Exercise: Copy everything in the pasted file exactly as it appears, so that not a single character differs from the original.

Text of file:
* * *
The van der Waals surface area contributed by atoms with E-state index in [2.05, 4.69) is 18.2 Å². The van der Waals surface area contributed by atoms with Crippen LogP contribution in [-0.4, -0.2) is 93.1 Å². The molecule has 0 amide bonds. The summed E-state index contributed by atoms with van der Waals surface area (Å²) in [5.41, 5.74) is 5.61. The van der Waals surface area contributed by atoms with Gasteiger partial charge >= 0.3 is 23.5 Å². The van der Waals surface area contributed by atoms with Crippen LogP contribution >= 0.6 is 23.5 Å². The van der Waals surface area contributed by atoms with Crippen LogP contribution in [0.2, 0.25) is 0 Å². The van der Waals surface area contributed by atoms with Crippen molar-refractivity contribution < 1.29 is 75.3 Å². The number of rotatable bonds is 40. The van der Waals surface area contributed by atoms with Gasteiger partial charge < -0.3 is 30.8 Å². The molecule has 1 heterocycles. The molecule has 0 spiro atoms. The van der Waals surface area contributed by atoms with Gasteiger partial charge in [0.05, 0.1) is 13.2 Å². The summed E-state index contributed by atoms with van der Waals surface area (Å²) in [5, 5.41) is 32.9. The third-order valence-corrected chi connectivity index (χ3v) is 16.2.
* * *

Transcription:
The van der Waals surface area contributed by atoms with E-state index in [2.05, 4.69) is 18.2 Å². The van der Waals surface area contributed by atoms with Crippen LogP contribution in [-0.4, -0.2) is 93.1 Å². The molecule has 0 amide bonds. The summed E-state index contributed by atoms with van der Waals surface area (Å²) in [5.41, 5.74) is 5.61. The van der Waals surface area contributed by atoms with Gasteiger partial charge >= 0.3 is 23.5 Å². The van der Waals surface area contributed by atoms with Crippen LogP contribution >= 0.6 is 23.5 Å². The van der Waals surface area contributed by atoms with Crippen LogP contribution in [0.2, 0.25) is 0 Å². The van der Waals surface area contributed by atoms with Crippen molar-refractivity contribution < 1.29 is 75.3 Å². The number of rotatable bonds is 40. The van der Waals surface area contributed by atoms with Gasteiger partial charge < -0.3 is 30.8 Å². The molecule has 1 heterocycles. The molecule has 0 spiro atoms. The van der Waals surface area contributed by atoms with Gasteiger partial charge in [0.05, 0.1) is 13.2 Å². The summed E-state index contributed by atoms with van der Waals surface area (Å²) in [5, 5.41) is 32.9. The third-order valence-corrected chi connectivity index (χ3v) is 16.2.